On Friday morning, Rashtriya Swayamsevak Sangh’s (RSS) chief Mohan Bhagwat met with an accident on Yamuna Expressway. According to reports,  RSS chief was on his way to Vrindavan, Mathura, to attend an event when a car from his cavalcade collided with another car. The collision occurred after one car from the convoy lost its control following tyre burst. RSS chief, Mohan Bhagwat has reportedly escaped the major accident with no injuries. 

According to reports, the matter took place around 4 km before the convoy was to reach Mathura toll plaza. As per reports, the incident took place at around 8:45 AM in Mathura’s Surir on the Yamuna Expressway when Bhagwat was on his way from Delhi to Vrindavan.

Following the tyre burst incident, Bhagwat and his accomplices were safely moved to other cars and left for Vrindavan. Bhagwat is set to attend an event in Vrindavan, where he will also be accompanied by yoga guru and entrepreneur Baba Ramdev.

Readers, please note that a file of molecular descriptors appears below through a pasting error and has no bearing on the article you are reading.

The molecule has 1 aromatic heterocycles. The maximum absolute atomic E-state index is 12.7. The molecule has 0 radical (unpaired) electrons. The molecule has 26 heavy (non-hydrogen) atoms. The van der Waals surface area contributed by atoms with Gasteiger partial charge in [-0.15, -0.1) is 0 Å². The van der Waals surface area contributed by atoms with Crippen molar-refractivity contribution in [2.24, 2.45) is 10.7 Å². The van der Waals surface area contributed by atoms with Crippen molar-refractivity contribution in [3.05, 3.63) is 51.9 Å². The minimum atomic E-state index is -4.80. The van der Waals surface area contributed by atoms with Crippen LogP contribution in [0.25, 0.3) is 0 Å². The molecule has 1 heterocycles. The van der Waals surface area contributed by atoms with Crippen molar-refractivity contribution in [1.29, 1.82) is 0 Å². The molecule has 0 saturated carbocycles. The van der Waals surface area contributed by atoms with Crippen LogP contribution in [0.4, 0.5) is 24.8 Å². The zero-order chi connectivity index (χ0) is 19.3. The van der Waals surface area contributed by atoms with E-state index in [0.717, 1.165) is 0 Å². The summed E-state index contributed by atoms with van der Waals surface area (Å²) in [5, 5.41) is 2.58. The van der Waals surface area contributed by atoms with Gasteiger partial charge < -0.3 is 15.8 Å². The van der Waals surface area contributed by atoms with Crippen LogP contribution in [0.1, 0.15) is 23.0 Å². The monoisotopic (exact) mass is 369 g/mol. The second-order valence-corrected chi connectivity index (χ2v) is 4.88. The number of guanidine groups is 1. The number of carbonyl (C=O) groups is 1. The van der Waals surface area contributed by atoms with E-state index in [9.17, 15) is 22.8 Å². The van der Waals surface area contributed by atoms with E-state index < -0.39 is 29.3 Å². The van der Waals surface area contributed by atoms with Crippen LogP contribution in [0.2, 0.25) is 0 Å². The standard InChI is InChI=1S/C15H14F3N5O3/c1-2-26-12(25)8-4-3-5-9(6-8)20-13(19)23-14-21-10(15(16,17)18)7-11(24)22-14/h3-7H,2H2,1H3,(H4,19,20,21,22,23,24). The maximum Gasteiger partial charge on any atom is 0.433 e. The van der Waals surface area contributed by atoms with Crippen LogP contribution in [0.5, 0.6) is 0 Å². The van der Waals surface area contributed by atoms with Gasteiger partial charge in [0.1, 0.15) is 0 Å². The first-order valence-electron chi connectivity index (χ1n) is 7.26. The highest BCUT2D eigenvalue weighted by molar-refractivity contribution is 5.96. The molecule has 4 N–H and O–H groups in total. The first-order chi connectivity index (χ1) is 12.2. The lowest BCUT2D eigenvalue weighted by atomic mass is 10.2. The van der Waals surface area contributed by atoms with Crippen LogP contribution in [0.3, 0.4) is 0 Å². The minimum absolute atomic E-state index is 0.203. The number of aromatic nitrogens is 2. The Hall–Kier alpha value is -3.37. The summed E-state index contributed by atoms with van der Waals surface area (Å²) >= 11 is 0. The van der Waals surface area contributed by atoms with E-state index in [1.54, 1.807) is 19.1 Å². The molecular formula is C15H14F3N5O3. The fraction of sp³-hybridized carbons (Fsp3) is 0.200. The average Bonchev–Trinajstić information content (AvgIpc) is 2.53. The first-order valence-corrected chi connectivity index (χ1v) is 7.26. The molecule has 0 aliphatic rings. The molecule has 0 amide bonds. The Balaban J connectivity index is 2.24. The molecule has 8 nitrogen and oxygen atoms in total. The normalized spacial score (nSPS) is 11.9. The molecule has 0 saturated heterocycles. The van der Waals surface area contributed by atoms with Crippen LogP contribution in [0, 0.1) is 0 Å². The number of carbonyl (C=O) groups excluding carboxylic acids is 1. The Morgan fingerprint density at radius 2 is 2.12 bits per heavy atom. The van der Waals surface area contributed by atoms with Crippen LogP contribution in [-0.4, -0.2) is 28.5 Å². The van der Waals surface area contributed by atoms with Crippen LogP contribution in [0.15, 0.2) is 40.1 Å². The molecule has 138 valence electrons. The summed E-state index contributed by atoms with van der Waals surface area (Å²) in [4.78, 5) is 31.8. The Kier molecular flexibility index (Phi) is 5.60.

In past the, Yamuna Expressway has witnessed tons of tyre bursts leading to death of thousands of commuters. While many blame the authorities over the cemented roads, which cause more friction with the tyre and making them heat up fast, authorities have kept mum.

Earlier this year, the Yamuna Expressway was awarded a title of ‘death highway’, after the reports suggested that 548 lives have been lost with the time peroid of 5 years. Costing Rs 13,000 crore ($2 billion), 165-km long Yamuna Expressway had always been questioned and fingers have been raised on its flawed design and the suitability of concrete roads to Indian environmental conditions.

There have been a staggering 4,054 accidents since the Expressway opened in August 2012.

Quoting from the reply to an RTI querry, Agra Development Foundation secretary KC Jain said that in 2012 (August onwards) the number of deaths was 33 from 275 accidents. The figures for 2013 were 118 deaths from 896 accidents; in 2014 the number of accidents was 771 resulting in 127 deaths, while in 2015, 142 people lost their lives in 919 accidents.